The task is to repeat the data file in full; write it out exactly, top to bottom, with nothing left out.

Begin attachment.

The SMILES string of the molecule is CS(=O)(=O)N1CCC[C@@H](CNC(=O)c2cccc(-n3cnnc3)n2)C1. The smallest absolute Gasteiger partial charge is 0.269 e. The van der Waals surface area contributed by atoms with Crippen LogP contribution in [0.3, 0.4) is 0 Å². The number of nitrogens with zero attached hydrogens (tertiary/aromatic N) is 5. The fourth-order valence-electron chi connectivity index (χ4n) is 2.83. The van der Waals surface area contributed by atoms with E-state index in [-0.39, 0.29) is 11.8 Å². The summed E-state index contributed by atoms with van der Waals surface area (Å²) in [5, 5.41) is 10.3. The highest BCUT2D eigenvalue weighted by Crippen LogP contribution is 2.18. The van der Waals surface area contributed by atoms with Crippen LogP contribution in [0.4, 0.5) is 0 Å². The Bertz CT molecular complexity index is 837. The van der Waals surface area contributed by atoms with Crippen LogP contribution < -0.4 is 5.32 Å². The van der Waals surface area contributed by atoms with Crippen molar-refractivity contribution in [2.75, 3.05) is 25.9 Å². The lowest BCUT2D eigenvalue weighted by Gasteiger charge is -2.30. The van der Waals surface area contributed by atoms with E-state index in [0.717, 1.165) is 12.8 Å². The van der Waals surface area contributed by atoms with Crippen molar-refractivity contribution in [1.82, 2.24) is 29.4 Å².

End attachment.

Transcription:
The SMILES string of the molecule is CS(=O)(=O)N1CCC[C@@H](CNC(=O)c2cccc(-n3cnnc3)n2)C1. The smallest absolute Gasteiger partial charge is 0.269 e. The van der Waals surface area contributed by atoms with Crippen LogP contribution in [0.3, 0.4) is 0 Å². The number of nitrogens with zero attached hydrogens (tertiary/aromatic N) is 5. The fourth-order valence-electron chi connectivity index (χ4n) is 2.83. The van der Waals surface area contributed by atoms with E-state index in [-0.39, 0.29) is 11.8 Å². The summed E-state index contributed by atoms with van der Waals surface area (Å²) in [5, 5.41) is 10.3. The highest BCUT2D eigenvalue weighted by Crippen LogP contribution is 2.18. The van der Waals surface area contributed by atoms with Crippen LogP contribution in [0.4, 0.5) is 0 Å². The Bertz CT molecular complexity index is 837. The van der Waals surface area contributed by atoms with Crippen LogP contribution < -0.4 is 5.32 Å². The van der Waals surface area contributed by atoms with Crippen molar-refractivity contribution in [2.75, 3.05) is 25.9 Å². The lowest BCUT2D eigenvalue weighted by Gasteiger charge is -2.30. The van der Waals surface area contributed by atoms with E-state index in [0.717, 1.165) is 12.8 Å². The van der Waals surface area contributed by atoms with Crippen molar-refractivity contribution in [1.82, 2.24) is 29.4 Å².